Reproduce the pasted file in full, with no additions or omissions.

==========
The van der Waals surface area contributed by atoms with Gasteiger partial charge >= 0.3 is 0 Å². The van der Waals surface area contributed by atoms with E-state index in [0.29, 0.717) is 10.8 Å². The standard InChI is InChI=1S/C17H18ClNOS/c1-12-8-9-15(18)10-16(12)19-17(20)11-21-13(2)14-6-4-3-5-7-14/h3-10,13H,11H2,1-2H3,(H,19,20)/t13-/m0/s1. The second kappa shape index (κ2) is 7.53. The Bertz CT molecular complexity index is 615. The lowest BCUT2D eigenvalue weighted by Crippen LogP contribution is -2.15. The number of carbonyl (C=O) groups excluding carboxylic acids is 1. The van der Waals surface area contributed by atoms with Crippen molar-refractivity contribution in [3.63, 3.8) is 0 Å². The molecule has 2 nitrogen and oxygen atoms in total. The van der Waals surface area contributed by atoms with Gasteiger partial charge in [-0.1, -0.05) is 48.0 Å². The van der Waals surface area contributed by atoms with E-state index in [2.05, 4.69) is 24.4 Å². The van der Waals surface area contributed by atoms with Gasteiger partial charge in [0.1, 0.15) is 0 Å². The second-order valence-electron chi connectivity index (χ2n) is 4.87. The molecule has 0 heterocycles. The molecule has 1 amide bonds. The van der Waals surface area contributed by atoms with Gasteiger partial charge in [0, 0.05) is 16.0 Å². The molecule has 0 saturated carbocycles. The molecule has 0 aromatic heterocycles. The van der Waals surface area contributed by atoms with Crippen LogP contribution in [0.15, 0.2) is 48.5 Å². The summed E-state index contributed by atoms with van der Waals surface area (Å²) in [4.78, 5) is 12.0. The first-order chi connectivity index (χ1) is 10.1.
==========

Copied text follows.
The van der Waals surface area contributed by atoms with Gasteiger partial charge >= 0.3 is 0 Å². The van der Waals surface area contributed by atoms with E-state index in [0.29, 0.717) is 10.8 Å². The standard InChI is InChI=1S/C17H18ClNOS/c1-12-8-9-15(18)10-16(12)19-17(20)11-21-13(2)14-6-4-3-5-7-14/h3-10,13H,11H2,1-2H3,(H,19,20)/t13-/m0/s1. The second kappa shape index (κ2) is 7.53. The Bertz CT molecular complexity index is 615. The lowest BCUT2D eigenvalue weighted by Crippen LogP contribution is -2.15. The number of carbonyl (C=O) groups excluding carboxylic acids is 1. The van der Waals surface area contributed by atoms with Crippen molar-refractivity contribution in [3.63, 3.8) is 0 Å². The molecule has 2 nitrogen and oxygen atoms in total. The van der Waals surface area contributed by atoms with Gasteiger partial charge in [-0.1, -0.05) is 48.0 Å². The van der Waals surface area contributed by atoms with E-state index in [2.05, 4.69) is 24.4 Å². The van der Waals surface area contributed by atoms with Gasteiger partial charge in [0.1, 0.15) is 0 Å². The second-order valence-electron chi connectivity index (χ2n) is 4.87. The molecule has 0 heterocycles. The molecule has 1 amide bonds. The van der Waals surface area contributed by atoms with Gasteiger partial charge in [0, 0.05) is 16.0 Å². The molecule has 0 saturated carbocycles. The molecule has 0 aromatic heterocycles. The van der Waals surface area contributed by atoms with Crippen LogP contribution in [0.15, 0.2) is 48.5 Å². The summed E-state index contributed by atoms with van der Waals surface area (Å²) in [4.78, 5) is 12.0. The first-order chi connectivity index (χ1) is 10.1.